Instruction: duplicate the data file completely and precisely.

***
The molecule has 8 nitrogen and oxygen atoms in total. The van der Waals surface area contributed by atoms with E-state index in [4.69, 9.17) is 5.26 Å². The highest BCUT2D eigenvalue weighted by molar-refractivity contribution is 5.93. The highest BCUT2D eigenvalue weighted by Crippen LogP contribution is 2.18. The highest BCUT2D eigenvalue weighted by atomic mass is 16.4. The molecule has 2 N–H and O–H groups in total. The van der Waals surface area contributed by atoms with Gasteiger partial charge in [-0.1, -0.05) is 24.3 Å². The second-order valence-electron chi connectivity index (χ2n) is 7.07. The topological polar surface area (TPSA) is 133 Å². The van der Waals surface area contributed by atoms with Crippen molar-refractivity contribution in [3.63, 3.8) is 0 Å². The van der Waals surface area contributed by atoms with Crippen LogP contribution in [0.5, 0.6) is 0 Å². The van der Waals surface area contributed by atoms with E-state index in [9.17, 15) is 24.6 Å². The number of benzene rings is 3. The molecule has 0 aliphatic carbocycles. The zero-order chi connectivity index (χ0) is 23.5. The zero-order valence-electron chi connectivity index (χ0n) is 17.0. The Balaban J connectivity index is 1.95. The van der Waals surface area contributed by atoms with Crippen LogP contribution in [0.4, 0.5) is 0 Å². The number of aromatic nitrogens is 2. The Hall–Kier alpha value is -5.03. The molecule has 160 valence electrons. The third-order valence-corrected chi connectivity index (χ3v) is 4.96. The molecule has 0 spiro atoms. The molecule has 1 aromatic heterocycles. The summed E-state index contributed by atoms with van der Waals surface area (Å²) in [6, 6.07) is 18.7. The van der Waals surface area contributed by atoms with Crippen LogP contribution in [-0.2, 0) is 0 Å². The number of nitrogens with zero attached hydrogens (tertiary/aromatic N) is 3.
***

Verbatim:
The molecule has 8 nitrogen and oxygen atoms in total. The van der Waals surface area contributed by atoms with E-state index in [4.69, 9.17) is 5.26 Å². The highest BCUT2D eigenvalue weighted by molar-refractivity contribution is 5.93. The highest BCUT2D eigenvalue weighted by Crippen LogP contribution is 2.18. The highest BCUT2D eigenvalue weighted by atomic mass is 16.4. The molecule has 2 N–H and O–H groups in total. The van der Waals surface area contributed by atoms with Gasteiger partial charge in [-0.1, -0.05) is 24.3 Å². The second-order valence-electron chi connectivity index (χ2n) is 7.07. The topological polar surface area (TPSA) is 133 Å². The van der Waals surface area contributed by atoms with Crippen molar-refractivity contribution in [3.63, 3.8) is 0 Å². The van der Waals surface area contributed by atoms with Crippen LogP contribution in [0.5, 0.6) is 0 Å². The van der Waals surface area contributed by atoms with E-state index in [9.17, 15) is 24.6 Å². The number of benzene rings is 3. The molecule has 0 aliphatic carbocycles. The zero-order chi connectivity index (χ0) is 23.5. The zero-order valence-electron chi connectivity index (χ0n) is 17.0. The Balaban J connectivity index is 1.95. The van der Waals surface area contributed by atoms with Crippen LogP contribution in [0.4, 0.5) is 0 Å². The number of aromatic nitrogens is 2. The Hall–Kier alpha value is -5.03. The molecule has 160 valence electrons. The third-order valence-corrected chi connectivity index (χ3v) is 4.96. The molecule has 0 spiro atoms. The molecule has 1 aromatic heterocycles. The summed E-state index contributed by atoms with van der Waals surface area (Å²) in [6, 6.07) is 18.7. The van der Waals surface area contributed by atoms with Crippen LogP contribution in [-0.2, 0) is 0 Å². The number of nitrogens with zero attached hydrogens (tertiary/aromatic N) is 3.